People v Hartwick & People v Tuttle – Defining The MMMA

At the end July 2015, the Michigan Supreme Court (MSC) issues a written opinion in two different cases, known as People v Hartwick and People v Tuttle. This opinion provides a specific and detail analysis of what is required by an individual wanting to present an Immunity defense, under § 4 of the MMMA, and an Affirmative defense, under § 8 of the MMMA.

Essentially, the Court in People v Hartwick answered multiple questions dealing with both defenses found under the MMMA. One primary issue that the court considered was what the burden of proof the defendant has when presenting a defense under § 4 or § 8. The MMMA was silent on the burden of proof required to substantiate either defense, and inevitably the Court determined that under both defense a preponderance of the evidence standard would be followed. In general terms, a preponderance of the evidence burden standard can be compared to a balancing of scales: if the defendant show by 51% that he has substantiated the elements under either defense he or she would have satisfied his or her burden for that particular defense.

Another interesting determination in People v Hartwick was in regards to § 4 and where the Court explained that a claim for immunity will not be considered a catch-all type of rule. What this means is that an individual who may have conduct that is illegal or outside the confines of § 4 will not be precluded from using the immunity defense on all conduct that is being alleged against him. Essentially, what this means is that a court must apply the immunity defense independently to each individual charge that a defendant faces. This is very unique for MMMA cases, but it is also complex.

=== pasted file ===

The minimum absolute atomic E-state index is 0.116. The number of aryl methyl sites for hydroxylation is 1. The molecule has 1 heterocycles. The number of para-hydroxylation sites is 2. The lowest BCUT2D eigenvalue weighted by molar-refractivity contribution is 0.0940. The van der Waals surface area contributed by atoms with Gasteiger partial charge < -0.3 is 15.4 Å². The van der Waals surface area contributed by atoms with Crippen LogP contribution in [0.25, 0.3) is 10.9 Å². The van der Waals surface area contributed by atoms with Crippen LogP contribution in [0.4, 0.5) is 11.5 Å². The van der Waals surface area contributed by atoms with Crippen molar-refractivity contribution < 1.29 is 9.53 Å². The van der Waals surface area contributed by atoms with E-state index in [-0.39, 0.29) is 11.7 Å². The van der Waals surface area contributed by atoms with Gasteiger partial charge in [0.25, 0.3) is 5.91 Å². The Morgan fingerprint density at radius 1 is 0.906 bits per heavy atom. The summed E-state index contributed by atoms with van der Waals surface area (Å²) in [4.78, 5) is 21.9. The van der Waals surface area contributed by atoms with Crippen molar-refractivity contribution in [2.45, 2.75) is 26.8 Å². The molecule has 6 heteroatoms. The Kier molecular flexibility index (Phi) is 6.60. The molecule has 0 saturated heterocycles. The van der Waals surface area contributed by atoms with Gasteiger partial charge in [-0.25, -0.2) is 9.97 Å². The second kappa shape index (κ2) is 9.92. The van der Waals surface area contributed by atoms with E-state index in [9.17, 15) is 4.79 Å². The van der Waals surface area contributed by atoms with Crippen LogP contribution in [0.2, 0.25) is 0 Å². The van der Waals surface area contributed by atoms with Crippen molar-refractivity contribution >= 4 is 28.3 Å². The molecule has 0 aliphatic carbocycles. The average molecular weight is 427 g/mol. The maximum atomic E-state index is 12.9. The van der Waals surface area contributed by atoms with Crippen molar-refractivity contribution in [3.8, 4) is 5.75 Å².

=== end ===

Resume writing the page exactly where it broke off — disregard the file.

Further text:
The largest impact or defining moment within People v Hartwick is the holding the Court made on § 8. The Court explained that an individual who possesses a valid Michigan Medical Marihuana card does not automatically, or presumptively, meet the first element of a § 8 defense. This means that an individual defendant wanting to provide a defense under § 8 of the MMMA must provide specific evidence establishing by a preponderance of the evidence that “[a] physician has stated that, in the physician’s professional opinion, after having completed a full assessment of the patient’s medical history and current medical condition made in the course of a bona fide physician-patient relationship, the patient is likely to receive therapeutic or palliative benefit from the medical use of marihuana to treat or alleviate the patient’s serious or debilitating medical condition or symptoms of the patient’s serious or debilitating medical condition.” People v Hartwick.

The Court in People v Hartwick took this a step further and explained that an individual caregiver wanting to rely on a § 8 defense must substantiate certain and specific facts regarding the patient that he or she is assisting. Specifically, the caregiver would need to establish the same facts as a patient presenting the § 8 defense for him or herself. These facts would include but are not limited to the amount of marihuana needed or required to treat the patient’s medical condition or establishing that the patient has satisfied the bona-fide physician/patient relationship.

The MSC in People v Hartwick, at the end of the day, provided guidance on what is needed in order to establish the defense found within the MMMA; however, the evidentiary requirements under § 8 have been narrowed. This narrowing in the interpretation of the MMMA will require individuals looking to maintain a § 8 defense to maintain specific information and explanation in regards to his or her medical use of marihuana. This ideal applies to both caregivers and patients.

Contact your Michigan Marihuana Lawyer today, so you can continue to smoke carefree.

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About Josh Jones

Josh Jones is an experienced and professional Michigan Criminal Defense attorney presenting Metro Detroit, Genesee County, Livingston County, Lapeer County, and others throughout the State of Michigan. He is available 7-days a week and handles all felonies, misdemeanors, probation violations, traffic tickets, and drivers license restoration. Josh is only a phone call away and is here to help when you are involved with the criminal justice system.